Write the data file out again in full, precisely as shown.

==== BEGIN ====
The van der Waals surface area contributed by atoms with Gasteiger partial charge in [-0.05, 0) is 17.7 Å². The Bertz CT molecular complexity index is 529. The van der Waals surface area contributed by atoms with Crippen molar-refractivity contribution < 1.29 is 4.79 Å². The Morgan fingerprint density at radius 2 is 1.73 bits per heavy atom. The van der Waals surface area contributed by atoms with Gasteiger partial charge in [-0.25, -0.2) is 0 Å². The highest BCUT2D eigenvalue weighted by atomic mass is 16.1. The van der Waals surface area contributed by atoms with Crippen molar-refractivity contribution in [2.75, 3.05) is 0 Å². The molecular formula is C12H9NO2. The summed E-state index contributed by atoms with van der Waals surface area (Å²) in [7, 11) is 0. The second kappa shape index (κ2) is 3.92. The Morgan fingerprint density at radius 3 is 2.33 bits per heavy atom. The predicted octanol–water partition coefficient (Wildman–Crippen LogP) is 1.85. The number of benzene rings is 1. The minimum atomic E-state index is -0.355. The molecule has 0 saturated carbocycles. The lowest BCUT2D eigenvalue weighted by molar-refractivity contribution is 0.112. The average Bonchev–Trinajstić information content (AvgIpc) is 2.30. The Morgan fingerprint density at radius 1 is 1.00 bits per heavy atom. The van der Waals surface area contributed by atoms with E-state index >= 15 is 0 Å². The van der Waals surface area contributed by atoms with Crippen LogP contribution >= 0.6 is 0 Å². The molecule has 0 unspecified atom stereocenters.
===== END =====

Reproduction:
The van der Waals surface area contributed by atoms with Gasteiger partial charge in [-0.05, 0) is 17.7 Å². The Bertz CT molecular complexity index is 529. The van der Waals surface area contributed by atoms with Crippen molar-refractivity contribution < 1.29 is 4.79 Å². The Morgan fingerprint density at radius 2 is 1.73 bits per heavy atom. The van der Waals surface area contributed by atoms with Gasteiger partial charge in [-0.25, -0.2) is 0 Å². The highest BCUT2D eigenvalue weighted by atomic mass is 16.1. The van der Waals surface area contributed by atoms with Crippen molar-refractivity contribution in [2.75, 3.05) is 0 Å². The molecular formula is C12H9NO2. The summed E-state index contributed by atoms with van der Waals surface area (Å²) in [7, 11) is 0. The second kappa shape index (κ2) is 3.92. The Morgan fingerprint density at radius 3 is 2.33 bits per heavy atom. The predicted octanol–water partition coefficient (Wildman–Crippen LogP) is 1.85. The number of benzene rings is 1. The minimum atomic E-state index is -0.355. The molecule has 0 saturated carbocycles. The lowest BCUT2D eigenvalue weighted by molar-refractivity contribution is 0.112. The average Bonchev–Trinajstić information content (AvgIpc) is 2.30. The Morgan fingerprint density at radius 1 is 1.00 bits per heavy atom. The van der Waals surface area contributed by atoms with E-state index >= 15 is 0 Å². The van der Waals surface area contributed by atoms with Crippen LogP contribution >= 0.6 is 0 Å². The molecule has 0 unspecified atom stereocenters.